Natalie Bruno

Natalie Bruno

President, ILD Coach LLC

Natalie Bruno is President of ILD Coach, LLC. As a professional communication and empowerment coach and an international personal development coach, Natalie specializes in positive intelligence (EQ development), family dynamics, strengthening interpersonal relationships, leadership development, and team development. Her foundational belief that every person inherently possesses everything they need to reach their desired self drives Natalie to help hundreds of individuals reach their personal and professional goals. 

Natalie’s curiosity for human behavior leads her to embrace a continuous learning lifestyle – professionally and personally. Natalie participated in Thrive Mastermind, a business development group for entrepreneurs. She is certified in Positive Intelligence Training and Sandler Sales Training. She completed the Leadership Presence Coaching Program by Maxwell Consulting and is currently participating in the Becoming Her Collective led by Allie Casazza.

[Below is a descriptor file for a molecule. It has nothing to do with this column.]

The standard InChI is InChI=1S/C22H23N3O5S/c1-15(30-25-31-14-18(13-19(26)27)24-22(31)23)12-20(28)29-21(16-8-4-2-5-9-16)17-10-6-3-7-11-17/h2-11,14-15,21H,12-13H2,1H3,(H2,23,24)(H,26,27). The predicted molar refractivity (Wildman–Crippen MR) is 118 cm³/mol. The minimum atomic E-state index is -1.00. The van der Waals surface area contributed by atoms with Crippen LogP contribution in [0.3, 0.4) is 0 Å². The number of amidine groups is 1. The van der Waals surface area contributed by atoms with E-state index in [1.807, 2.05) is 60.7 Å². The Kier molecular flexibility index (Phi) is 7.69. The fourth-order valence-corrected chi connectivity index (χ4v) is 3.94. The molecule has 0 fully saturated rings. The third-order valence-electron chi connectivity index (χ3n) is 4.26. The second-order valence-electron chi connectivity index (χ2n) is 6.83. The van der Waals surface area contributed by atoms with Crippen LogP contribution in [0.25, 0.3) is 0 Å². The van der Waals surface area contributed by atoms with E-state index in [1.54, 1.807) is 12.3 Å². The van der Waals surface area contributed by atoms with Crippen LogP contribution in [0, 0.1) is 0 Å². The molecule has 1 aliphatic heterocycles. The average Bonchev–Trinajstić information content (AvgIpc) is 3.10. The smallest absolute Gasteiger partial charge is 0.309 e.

Natalie leads a team of 20 professional consultants, coaches, and trainers, serving a cross-section of industries throughout the US. Utilizing ILD’s proprietary communication model, Natalie and her team help organizations around the globe adapt and evolve through changing economies, political environments, corporate restructuring, and new product rollouts.

Everyone Is a JERK to Someone, Every Day


Painless Ways to Improve Communication with Individuals and Teams

Written by Rebecca M. Rhodes                    

Who Sounds More Like a Jerk to You?

Someone who hangs up before you are done talking.

Someone who stares out the window when you are speaking.

Someone who won’t let you forget your past mistakes.

Someone who justifies everything in response to a question.

We tend to judge ourselves by our intentions, while judging others by their actions. This often leads us to one thought... “Jerk!”

In Everyone Is a Jerk to Someone Every Day, communication expert and ILD President, Rebecca Rhodes, uses the Breakthrough Communication Model to explain how perceptions lead to misunderstandings that can be easily avoided.